A chance meeting between two happily married strangers. Two people who met by accident, and fell in love.
British cinema has never looked so urgent and rich; David Lean became known for his sweeping romantic epics like Doctor Zhivago, but this essence is distilled with more passion into the short-term domestic boredom of wartime weepie Brief Encounter.
Celia Johnson is Laura, a model wife and mother, who bumps into dashing doctor Alec (Trevor Howard) at a train station while on her errands. They chat, they date, and so begins a chaste affair; their cut-glass English accents may seem quaint, but the chemistry of the leads is perfectly played. As the events play out in confessional flashbacks, the beastly harmonies of Rachmaninoff’s piano concerto inject the sense of escapism and emotion that Laura and Alec crave, piercing the stasis which arguably drives them to pursue their illicit relationship.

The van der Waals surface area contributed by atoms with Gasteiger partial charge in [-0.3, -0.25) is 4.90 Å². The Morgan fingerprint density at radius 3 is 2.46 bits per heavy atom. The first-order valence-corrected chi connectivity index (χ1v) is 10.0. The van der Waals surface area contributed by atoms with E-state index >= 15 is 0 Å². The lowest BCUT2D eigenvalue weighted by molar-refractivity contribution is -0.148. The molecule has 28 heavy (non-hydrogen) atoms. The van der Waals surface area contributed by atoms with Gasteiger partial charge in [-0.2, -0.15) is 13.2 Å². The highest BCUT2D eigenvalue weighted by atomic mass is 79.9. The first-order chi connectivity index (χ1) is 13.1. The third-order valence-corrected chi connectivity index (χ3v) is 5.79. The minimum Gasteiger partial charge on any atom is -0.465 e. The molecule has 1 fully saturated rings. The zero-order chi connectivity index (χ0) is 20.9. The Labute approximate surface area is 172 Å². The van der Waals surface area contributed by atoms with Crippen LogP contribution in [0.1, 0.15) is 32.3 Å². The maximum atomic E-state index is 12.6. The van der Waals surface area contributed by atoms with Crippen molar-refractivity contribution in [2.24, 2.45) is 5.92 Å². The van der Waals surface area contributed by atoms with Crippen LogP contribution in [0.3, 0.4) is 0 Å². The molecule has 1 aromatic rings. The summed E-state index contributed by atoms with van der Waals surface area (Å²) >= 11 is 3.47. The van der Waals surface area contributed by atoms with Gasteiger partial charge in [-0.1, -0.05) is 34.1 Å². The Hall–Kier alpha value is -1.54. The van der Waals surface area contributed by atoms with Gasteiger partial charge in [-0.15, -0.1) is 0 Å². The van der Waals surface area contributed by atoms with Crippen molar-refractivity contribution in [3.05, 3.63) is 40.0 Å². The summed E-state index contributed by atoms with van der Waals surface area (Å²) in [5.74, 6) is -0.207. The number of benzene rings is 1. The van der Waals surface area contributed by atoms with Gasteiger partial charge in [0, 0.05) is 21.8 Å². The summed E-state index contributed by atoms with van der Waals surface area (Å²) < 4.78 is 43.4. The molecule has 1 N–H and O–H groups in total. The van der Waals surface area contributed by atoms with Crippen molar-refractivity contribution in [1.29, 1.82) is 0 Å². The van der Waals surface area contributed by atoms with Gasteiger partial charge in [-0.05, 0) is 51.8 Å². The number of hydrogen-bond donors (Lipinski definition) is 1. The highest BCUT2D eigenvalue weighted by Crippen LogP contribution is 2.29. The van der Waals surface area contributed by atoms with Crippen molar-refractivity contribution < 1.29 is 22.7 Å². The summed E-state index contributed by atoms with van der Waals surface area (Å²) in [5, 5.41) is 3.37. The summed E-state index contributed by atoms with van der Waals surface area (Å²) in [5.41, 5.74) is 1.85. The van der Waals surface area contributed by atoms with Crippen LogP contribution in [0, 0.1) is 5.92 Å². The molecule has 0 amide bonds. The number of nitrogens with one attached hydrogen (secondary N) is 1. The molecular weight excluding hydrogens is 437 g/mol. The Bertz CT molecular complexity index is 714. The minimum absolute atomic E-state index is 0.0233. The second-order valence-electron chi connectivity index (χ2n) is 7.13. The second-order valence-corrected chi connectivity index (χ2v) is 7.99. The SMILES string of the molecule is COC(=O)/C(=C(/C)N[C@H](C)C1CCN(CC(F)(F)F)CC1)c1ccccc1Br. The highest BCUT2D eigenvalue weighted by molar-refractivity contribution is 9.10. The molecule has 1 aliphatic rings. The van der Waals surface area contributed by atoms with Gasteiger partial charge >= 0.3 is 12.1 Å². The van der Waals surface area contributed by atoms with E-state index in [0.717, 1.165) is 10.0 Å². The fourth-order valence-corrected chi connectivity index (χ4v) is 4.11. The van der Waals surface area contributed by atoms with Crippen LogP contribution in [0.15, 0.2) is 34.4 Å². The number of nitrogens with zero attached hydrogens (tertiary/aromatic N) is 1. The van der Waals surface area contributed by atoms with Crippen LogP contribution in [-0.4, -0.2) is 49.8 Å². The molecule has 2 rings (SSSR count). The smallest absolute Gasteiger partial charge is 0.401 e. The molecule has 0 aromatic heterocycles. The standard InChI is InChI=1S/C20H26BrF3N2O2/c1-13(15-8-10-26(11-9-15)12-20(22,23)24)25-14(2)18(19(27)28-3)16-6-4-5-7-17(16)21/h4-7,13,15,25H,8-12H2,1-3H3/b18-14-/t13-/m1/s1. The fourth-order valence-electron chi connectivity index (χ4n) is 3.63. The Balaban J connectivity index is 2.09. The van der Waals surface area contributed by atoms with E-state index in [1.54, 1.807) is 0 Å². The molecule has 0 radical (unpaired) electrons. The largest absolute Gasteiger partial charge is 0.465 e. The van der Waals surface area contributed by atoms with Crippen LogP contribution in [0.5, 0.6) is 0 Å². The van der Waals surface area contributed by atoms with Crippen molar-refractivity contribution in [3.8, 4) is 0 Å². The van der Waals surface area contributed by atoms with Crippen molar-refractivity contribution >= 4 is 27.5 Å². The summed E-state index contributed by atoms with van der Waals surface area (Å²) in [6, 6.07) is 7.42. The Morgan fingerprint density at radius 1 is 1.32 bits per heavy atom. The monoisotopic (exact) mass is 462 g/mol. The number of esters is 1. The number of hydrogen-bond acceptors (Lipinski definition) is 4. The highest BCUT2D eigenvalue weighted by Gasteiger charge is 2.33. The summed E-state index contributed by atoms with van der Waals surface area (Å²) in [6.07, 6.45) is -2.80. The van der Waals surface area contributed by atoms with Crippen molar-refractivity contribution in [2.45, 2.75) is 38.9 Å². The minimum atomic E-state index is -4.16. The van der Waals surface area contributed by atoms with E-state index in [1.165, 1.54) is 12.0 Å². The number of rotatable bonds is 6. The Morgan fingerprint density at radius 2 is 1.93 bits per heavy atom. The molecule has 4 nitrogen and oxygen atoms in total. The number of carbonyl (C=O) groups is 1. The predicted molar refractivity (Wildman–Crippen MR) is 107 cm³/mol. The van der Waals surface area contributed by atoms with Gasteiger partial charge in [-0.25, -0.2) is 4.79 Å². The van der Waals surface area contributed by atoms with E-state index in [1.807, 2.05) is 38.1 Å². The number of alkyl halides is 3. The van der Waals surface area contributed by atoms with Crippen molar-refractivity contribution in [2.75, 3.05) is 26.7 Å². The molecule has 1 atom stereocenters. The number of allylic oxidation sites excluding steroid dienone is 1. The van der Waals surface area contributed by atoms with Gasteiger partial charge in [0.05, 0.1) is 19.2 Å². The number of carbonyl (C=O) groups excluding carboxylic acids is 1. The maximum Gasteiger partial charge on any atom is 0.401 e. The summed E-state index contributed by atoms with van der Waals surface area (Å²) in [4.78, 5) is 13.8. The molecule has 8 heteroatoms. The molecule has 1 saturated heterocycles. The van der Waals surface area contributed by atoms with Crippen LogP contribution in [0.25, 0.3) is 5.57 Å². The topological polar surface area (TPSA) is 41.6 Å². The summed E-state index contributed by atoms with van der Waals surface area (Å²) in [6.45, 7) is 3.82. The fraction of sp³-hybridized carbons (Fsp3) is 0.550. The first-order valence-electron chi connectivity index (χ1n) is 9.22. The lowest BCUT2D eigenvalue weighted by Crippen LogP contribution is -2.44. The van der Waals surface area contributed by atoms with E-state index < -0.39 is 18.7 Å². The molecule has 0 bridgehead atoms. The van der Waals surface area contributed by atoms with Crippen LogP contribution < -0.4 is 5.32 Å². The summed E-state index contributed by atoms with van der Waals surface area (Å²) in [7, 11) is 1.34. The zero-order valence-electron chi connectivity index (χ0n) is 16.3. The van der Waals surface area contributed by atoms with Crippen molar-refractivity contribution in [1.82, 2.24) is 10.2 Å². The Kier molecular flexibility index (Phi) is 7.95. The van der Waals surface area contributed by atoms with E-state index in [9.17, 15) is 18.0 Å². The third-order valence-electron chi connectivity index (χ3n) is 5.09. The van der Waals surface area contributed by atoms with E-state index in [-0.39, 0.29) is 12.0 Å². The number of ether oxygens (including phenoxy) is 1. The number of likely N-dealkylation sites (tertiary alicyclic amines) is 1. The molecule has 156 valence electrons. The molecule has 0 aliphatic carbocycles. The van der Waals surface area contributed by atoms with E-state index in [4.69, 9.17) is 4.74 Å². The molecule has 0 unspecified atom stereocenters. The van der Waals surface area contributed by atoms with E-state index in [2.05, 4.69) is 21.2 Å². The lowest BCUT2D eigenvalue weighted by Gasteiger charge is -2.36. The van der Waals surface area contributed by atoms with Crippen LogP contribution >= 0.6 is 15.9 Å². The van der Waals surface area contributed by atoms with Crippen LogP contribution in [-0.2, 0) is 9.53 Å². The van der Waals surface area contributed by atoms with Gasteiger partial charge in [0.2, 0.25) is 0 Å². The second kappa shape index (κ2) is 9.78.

Though the affair is adulterous, it is always respectful: the one moment where they are caught at a friend’s flat is still impossibly, cringingly sordid. And yet it is fascinating to consider its reputation as one of the most romantic films ever made, given the central couple is so apparently doomed. Yes, their pairing is electric: but Coward’s screenplay so piquantly compares this to the unhindered wooing of the tea-room lady by the bold train conductor. As well, the utterly caring and dear actions of Laura’s husband Fred - it would be far easier to make him a dolt, but the terrifying possibility is that the ‘brief encounter’ is less nourishing than the conventional relationships each person has at home. 80 years old it may be, but I defy your eyes to be dry at the conclusion.
Screenings of this film:
|2022/2023 Autumn Term – (35mm)|